The other is a very difficult and important question which the hon. Gentleman has raised. He pointed out, and it is quite true, that there is a good deal of doubt and uncertainty in the minds of many persons in the commercial world as to how the outbreak of war has affected their rights and liabilities in contracts entered into before the War began. I do not mean the case of a man who wishes he had not entered into a contract because the prices or freights had risen. He does not want any lawyer to advise him about that, because everybody agrees that you must stand by the contract unless you can persuade the other party to come to your assistance. But I mean the case where one party to the contract is a subject of our own, and the other is an enemy in the sense that he resides and carries on business in the enemy country. He says, we have made our contract in times of peace and the performance is not yet completed—perhaps the time of the performance has not yet come. How does the outbreak of war affect the performance of that contract? It is quite true that the Government have been considering whether or not they could usefully and properly intervene to solve these difficulties. I feel it a great compliment to myself and to my hon. and learned Friend, the Solicitor-General, that it should be believed that if we express an opinion the commercial community—I notice the hon. Member opposite does not include the judges—will instantly bow down and worship it. That never happened to me before, and I take it as a great compliment. But the real difficulty, and it cannot be got over by some formula or abstract statement, in these cases arises from the complexity of each individual case. I do not think competent advisers will differ, whatever other people may say, that the law on a matter like this is not, as an eminent authority once said, "an ass," but is reasonable and sensible. I do not feel any hesitation in saying this much, and I do not think any lawyer will deny, or any sensible man possibly question, this proposition, that if a party entered into a contract before the War began and it was a lawful contract to enter into, and if the time to perform it is not come when war breaks out, then, if performing the contract during the War is unlawful, no man is liable in the Courts of this country because he does not perform it.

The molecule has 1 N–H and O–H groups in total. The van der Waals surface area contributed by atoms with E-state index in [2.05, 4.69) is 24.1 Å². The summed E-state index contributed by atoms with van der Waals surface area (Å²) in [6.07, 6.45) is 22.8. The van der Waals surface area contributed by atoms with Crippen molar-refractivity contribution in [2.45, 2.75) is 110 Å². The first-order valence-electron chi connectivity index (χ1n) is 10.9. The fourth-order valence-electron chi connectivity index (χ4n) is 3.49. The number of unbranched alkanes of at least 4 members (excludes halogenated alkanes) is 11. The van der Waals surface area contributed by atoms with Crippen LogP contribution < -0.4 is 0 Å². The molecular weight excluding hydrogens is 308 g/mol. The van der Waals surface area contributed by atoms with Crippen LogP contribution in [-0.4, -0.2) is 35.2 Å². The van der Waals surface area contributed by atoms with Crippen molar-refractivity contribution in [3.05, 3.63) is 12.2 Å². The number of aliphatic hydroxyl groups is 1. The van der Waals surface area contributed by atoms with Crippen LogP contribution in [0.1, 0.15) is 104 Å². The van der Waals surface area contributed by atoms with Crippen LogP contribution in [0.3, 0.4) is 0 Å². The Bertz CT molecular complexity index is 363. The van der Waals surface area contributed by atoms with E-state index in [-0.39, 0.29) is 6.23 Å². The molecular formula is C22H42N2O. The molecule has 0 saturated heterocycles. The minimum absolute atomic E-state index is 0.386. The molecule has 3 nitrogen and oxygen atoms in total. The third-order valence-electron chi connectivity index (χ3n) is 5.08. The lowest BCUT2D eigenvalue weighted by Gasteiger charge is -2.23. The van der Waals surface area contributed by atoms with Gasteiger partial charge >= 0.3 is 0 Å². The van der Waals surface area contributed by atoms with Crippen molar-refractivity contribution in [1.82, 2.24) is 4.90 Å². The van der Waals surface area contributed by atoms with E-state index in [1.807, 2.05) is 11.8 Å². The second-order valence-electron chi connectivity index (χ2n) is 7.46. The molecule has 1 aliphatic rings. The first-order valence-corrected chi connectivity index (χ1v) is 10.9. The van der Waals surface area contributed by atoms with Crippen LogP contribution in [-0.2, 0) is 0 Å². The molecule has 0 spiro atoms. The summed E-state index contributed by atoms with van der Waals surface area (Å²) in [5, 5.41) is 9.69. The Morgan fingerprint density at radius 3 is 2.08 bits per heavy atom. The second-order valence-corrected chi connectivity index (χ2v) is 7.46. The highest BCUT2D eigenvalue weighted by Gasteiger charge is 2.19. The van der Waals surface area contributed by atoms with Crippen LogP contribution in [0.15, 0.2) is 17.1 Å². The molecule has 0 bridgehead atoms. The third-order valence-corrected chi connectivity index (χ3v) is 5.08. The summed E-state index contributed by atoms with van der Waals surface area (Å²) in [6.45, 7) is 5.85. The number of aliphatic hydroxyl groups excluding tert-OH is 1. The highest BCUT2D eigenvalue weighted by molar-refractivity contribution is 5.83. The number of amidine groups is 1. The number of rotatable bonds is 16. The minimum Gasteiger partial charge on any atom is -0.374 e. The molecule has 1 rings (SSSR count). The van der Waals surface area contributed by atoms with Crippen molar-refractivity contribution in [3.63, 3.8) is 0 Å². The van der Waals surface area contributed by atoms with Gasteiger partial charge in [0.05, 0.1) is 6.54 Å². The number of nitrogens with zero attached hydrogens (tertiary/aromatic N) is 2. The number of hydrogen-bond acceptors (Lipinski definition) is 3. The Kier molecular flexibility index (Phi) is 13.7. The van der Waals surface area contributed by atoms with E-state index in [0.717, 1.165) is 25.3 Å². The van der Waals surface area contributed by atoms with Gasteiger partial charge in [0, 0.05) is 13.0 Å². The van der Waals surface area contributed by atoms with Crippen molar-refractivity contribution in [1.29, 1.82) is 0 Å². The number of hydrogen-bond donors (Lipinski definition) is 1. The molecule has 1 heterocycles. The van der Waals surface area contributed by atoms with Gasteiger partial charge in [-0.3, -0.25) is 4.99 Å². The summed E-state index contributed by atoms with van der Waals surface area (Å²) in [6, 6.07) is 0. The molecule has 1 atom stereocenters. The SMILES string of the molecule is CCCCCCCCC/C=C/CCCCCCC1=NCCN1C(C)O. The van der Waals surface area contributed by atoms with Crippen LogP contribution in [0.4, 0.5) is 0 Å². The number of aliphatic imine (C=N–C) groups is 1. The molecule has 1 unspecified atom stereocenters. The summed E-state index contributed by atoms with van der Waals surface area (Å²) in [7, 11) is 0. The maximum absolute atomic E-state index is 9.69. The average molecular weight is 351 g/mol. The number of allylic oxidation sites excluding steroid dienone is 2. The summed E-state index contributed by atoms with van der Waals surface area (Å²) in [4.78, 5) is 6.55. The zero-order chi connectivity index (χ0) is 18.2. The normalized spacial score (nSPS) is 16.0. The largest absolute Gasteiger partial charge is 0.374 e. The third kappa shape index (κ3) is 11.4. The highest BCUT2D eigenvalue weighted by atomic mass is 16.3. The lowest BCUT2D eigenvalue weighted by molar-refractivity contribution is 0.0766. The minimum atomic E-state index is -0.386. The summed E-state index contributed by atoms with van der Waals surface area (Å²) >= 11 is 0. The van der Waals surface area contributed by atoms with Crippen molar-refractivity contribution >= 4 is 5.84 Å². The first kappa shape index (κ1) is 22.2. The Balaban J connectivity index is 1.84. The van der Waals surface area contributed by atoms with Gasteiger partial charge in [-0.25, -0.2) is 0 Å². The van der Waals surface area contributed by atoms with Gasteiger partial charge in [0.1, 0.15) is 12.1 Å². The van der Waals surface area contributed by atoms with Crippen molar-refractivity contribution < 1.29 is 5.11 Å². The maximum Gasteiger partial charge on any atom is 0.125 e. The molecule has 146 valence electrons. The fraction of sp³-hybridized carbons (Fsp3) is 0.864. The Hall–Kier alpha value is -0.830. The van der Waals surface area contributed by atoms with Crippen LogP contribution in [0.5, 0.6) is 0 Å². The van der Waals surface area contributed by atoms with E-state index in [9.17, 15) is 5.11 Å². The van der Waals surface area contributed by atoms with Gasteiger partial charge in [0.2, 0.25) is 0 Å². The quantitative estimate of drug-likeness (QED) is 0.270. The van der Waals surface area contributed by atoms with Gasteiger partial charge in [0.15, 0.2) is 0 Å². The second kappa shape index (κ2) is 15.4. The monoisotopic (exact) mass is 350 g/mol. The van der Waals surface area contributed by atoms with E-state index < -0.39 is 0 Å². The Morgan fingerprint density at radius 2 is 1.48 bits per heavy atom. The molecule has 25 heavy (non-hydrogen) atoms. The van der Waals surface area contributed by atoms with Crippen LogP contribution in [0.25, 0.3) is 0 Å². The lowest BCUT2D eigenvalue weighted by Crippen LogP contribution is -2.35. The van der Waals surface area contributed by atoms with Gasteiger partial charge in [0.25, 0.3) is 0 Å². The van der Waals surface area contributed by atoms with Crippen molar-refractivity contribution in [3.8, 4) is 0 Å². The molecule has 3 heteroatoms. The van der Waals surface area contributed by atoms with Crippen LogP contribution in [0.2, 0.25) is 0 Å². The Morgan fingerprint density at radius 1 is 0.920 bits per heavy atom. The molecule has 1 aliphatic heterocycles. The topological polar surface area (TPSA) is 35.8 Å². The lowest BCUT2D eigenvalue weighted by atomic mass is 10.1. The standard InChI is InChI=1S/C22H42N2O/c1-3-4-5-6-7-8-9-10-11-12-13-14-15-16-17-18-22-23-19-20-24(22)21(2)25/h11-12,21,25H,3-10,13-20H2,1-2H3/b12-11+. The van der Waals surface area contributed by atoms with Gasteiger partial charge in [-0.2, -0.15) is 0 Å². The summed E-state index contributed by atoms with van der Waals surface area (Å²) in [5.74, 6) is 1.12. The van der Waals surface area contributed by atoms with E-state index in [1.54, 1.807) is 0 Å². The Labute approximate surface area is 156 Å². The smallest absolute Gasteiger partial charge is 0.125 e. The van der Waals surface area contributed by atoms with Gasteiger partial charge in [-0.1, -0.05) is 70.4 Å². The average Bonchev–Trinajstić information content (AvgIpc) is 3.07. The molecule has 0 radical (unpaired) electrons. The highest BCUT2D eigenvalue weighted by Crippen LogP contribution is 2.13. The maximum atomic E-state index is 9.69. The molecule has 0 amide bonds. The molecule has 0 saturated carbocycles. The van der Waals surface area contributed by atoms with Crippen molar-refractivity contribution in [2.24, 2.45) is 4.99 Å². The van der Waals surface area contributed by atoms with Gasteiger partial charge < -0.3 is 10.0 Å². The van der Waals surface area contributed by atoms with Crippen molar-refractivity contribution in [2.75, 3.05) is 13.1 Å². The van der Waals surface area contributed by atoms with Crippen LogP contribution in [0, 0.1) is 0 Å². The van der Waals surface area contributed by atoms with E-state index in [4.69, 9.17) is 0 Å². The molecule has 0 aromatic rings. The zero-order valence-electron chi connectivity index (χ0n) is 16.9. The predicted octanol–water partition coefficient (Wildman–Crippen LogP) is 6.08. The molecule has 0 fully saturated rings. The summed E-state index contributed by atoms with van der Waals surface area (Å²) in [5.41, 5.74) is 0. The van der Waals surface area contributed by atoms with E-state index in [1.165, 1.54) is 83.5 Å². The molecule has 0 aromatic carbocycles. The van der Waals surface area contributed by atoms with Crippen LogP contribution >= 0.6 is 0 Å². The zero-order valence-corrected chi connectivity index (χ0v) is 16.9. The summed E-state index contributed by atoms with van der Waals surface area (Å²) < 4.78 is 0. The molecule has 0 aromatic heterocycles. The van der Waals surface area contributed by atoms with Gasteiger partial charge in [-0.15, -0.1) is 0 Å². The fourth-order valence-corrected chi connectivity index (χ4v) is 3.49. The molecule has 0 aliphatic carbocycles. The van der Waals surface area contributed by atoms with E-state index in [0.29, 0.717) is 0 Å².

That proposition is plain. The real difficulty is not in laying down such a proposition, but in applying it owing to the large and infinite complexities of hundreds of thousands of cases, and although I have seen but a fraction of the difficulties, I have seen enough to know that it is not possible for me or my hon. Friend, or anyone, or any number of people to lay down in advance a series of elaborate and particular rules that will govern these cases. Therefore there is no alternative but for those who feel any doubt in these matters to take the best advice they can. There is plenty of good advice to be got, and I should not now be justified in going further. There are other Members who want to take part in this Debate, and I have only taken up so much time because the questions raised were important.